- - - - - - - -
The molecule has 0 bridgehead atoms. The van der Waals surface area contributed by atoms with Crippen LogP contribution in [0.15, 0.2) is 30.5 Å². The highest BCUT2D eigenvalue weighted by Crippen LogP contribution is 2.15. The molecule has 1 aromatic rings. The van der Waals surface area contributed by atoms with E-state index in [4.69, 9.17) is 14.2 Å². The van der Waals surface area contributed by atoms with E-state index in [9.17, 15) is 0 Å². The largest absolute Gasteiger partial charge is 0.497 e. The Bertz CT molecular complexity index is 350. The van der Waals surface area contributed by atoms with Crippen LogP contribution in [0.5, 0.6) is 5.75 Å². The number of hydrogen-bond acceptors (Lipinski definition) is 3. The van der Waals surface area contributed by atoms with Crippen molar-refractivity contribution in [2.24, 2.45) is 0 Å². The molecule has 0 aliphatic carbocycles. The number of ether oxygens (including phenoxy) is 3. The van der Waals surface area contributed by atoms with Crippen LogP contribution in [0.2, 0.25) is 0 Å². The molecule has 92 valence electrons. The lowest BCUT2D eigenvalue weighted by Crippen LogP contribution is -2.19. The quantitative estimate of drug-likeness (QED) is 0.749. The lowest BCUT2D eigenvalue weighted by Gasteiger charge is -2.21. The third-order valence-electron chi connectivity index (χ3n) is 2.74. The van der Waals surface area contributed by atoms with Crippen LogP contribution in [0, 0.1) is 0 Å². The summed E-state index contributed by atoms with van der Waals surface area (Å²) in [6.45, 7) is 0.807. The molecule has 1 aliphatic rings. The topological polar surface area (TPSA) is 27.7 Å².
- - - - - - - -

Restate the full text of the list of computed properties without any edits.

The molecule has 0 bridgehead atoms. The van der Waals surface area contributed by atoms with Crippen LogP contribution in [0.15, 0.2) is 30.5 Å². The highest BCUT2D eigenvalue weighted by Crippen LogP contribution is 2.15. The molecule has 1 aromatic rings. The van der Waals surface area contributed by atoms with E-state index in [4.69, 9.17) is 14.2 Å². The van der Waals surface area contributed by atoms with E-state index in [9.17, 15) is 0 Å². The largest absolute Gasteiger partial charge is 0.497 e. The Bertz CT molecular complexity index is 350. The van der Waals surface area contributed by atoms with Crippen LogP contribution in [0.5, 0.6) is 5.75 Å². The number of hydrogen-bond acceptors (Lipinski definition) is 3. The van der Waals surface area contributed by atoms with Crippen molar-refractivity contribution in [2.24, 2.45) is 0 Å². The molecule has 0 aliphatic carbocycles. The number of ether oxygens (including phenoxy) is 3. The van der Waals surface area contributed by atoms with Crippen LogP contribution in [0.2, 0.25) is 0 Å². The molecule has 92 valence electrons. The lowest BCUT2D eigenvalue weighted by Crippen LogP contribution is -2.19. The quantitative estimate of drug-likeness (QED) is 0.749. The lowest BCUT2D eigenvalue weighted by Gasteiger charge is -2.21. The third-order valence-electron chi connectivity index (χ3n) is 2.74. The van der Waals surface area contributed by atoms with Crippen LogP contribution in [0, 0.1) is 0 Å². The summed E-state index contributed by atoms with van der Waals surface area (Å²) in [6.45, 7) is 0.807. The molecule has 1 aliphatic rings. The topological polar surface area (TPSA) is 27.7 Å².